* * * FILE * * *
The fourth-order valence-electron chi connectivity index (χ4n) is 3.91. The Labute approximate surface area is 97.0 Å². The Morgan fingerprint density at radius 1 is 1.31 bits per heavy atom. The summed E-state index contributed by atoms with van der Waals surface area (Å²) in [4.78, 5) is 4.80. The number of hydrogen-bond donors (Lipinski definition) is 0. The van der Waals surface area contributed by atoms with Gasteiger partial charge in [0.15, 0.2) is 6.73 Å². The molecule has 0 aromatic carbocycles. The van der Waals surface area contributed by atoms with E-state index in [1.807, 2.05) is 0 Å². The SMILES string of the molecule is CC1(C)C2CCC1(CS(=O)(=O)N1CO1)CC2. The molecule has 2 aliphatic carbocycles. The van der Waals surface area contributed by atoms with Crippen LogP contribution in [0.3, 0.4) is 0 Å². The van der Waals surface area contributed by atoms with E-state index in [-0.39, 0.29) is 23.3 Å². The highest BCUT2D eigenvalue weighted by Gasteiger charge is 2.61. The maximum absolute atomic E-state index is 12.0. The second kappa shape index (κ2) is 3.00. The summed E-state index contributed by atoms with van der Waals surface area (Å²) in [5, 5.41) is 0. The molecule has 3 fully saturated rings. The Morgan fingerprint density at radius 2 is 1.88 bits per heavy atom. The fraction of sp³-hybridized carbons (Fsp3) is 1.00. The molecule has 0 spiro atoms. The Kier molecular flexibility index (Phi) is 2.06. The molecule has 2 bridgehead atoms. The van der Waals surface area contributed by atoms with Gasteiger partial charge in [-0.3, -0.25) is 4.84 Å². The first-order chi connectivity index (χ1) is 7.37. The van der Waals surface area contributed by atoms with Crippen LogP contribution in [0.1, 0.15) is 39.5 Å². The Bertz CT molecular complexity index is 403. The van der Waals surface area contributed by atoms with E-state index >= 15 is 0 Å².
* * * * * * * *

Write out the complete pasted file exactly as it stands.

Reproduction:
The fourth-order valence-electron chi connectivity index (χ4n) is 3.91. The Labute approximate surface area is 97.0 Å². The Morgan fingerprint density at radius 1 is 1.31 bits per heavy atom. The summed E-state index contributed by atoms with van der Waals surface area (Å²) in [4.78, 5) is 4.80. The number of hydrogen-bond donors (Lipinski definition) is 0. The van der Waals surface area contributed by atoms with Gasteiger partial charge in [0.15, 0.2) is 6.73 Å². The molecule has 0 aromatic carbocycles. The van der Waals surface area contributed by atoms with E-state index in [1.807, 2.05) is 0 Å². The SMILES string of the molecule is CC1(C)C2CCC1(CS(=O)(=O)N1CO1)CC2. The molecule has 2 aliphatic carbocycles. The van der Waals surface area contributed by atoms with Crippen LogP contribution in [0.3, 0.4) is 0 Å². The van der Waals surface area contributed by atoms with E-state index in [-0.39, 0.29) is 23.3 Å². The highest BCUT2D eigenvalue weighted by Gasteiger charge is 2.61. The maximum absolute atomic E-state index is 12.0. The second kappa shape index (κ2) is 3.00. The summed E-state index contributed by atoms with van der Waals surface area (Å²) in [5, 5.41) is 0. The molecule has 3 fully saturated rings. The Morgan fingerprint density at radius 2 is 1.88 bits per heavy atom. The fraction of sp³-hybridized carbons (Fsp3) is 1.00. The molecule has 0 spiro atoms. The Kier molecular flexibility index (Phi) is 2.06. The molecule has 2 bridgehead atoms. The van der Waals surface area contributed by atoms with Gasteiger partial charge in [-0.3, -0.25) is 4.84 Å². The first-order chi connectivity index (χ1) is 7.37. The van der Waals surface area contributed by atoms with Crippen LogP contribution in [0.1, 0.15) is 39.5 Å². The Bertz CT molecular complexity index is 403. The van der Waals surface area contributed by atoms with E-state index >= 15 is 0 Å².